Sounds OK, until you notice that negligent homicide with a motor vehicle nets 5 points; speeding nets 1 point.

If I'm reading it right, drivers may face a 30-day suspension of their license if they're involved in two negligent homicides -- and get caught speeding.

Isn't this a bit mild? To me, it's reminiscent of the Three Strikes and Your Out law. Two felonies are OK, but just don't get caught the third time!

I wrote this column as a "My View" for The Hour newspaperof Norwalk, Conn., on Nov. 30, 1996. I now write my views on a wide variety of topics on HubPages. You can, too. It's easy, and free! Get paid for writing about what you love, or whatever interests you!. HubPages makes the technical part easy. Make friends and get help on its active forum.

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    • William F. Torpey profile image

      William F Torpey 10 years ago from South Valley Stream, N.Y.

      Thanks, pjdscott, for your kind remarks. I'm living in New York now, and a police official told me today that criminal negligent homicide is severely punished here with lots of prison time and depends on the circumstances (alcohol, drugs, etc.) The Connecticut point system I referred to relates only to the driving privileges, not to sentencing, but the penalties are certainly a farce.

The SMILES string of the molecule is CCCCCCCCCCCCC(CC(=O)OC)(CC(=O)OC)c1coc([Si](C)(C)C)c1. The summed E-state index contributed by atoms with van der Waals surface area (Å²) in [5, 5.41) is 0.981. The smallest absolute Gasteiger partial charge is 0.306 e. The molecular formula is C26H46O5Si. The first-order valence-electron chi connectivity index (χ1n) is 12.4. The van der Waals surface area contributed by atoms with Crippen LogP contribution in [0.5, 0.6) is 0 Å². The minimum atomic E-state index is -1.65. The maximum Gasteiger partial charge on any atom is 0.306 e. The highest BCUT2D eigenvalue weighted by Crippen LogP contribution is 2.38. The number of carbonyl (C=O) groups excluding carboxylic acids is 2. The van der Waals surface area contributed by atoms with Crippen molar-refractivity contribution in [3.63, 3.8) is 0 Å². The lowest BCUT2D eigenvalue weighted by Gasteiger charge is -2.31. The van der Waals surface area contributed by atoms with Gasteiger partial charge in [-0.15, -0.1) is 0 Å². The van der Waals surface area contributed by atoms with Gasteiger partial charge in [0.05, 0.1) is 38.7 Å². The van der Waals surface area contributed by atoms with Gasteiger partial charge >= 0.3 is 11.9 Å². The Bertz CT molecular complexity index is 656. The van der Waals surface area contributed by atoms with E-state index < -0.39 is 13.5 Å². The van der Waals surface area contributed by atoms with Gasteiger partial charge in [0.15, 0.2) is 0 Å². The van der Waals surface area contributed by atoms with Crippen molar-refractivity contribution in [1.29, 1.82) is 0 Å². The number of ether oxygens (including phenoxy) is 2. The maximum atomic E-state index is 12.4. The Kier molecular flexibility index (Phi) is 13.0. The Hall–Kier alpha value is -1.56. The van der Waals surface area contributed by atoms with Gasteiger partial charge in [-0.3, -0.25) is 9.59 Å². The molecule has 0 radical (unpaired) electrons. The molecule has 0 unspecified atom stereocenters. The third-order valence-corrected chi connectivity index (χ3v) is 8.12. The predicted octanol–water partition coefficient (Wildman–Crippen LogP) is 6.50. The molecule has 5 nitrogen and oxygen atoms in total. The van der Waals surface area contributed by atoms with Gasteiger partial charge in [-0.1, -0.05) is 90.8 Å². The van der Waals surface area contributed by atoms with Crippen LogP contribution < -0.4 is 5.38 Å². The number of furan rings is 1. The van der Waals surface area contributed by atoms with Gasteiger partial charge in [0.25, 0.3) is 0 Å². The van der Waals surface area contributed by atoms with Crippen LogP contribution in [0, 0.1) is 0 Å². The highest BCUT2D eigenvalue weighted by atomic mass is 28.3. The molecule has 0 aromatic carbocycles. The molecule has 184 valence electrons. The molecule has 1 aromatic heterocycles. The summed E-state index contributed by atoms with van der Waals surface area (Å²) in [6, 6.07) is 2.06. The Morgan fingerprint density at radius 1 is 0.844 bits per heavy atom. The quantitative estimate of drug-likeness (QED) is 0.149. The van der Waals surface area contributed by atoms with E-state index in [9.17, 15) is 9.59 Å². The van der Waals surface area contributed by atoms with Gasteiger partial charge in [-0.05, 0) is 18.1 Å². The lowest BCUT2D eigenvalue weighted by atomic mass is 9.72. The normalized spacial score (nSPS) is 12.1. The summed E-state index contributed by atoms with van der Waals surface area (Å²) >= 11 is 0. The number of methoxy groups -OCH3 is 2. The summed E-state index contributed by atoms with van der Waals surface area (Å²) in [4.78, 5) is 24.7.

• pjdscott profile image

      pjdscott 10 years ago from Durham, UK

      Your hub was quite incredible (and, as usual, most thoroughly researched and written). What, in practice, do US courts give for "negligent homicide"? Obviously it depends on the circumstances but...

      I would have to think seriously about driving through Connecticut or any other US state with such farsical penalties. In the UK I think the equivalent penalty is a 2 year driving ban, plus the courts might also give a jail (or suspended) sentence.

    • William F. Torpey profile image

      William F Torpey 10 years ago from South Valley Stream, N.Y.

      Thanks for the comments, compu-smart, Ralph and In The Doghouse. The level of service goes up and down over the years because it's always controlled by the commissioner in charge. I kept the DMV booklet for several years, but finally discarded it when I move to Long Island two years ago, so I know longer have it as a reference.

    • In The Doghouse profile image

      In The Doghouse 10 years ago from California

      Hi William,

      It does take quite a bit of "bad" driving to get your license suspended. How did a DUA score in the points? BTW, the DMV's in California are not quite the pleasant experience you have described. lol

    • Ralph Deeds profile image

      Ralph Deeds 10 years ago from Birmingham, Michigan

      Just one of those curious little things!

    • compu-smart profile image

      Compu-Smart 10 years ago from London UK

      Crazy crazy crazy!! It's good that we have people like you William who is exposing these crazy rules which is still just as bad and god knows what things will be like in another 20 years!!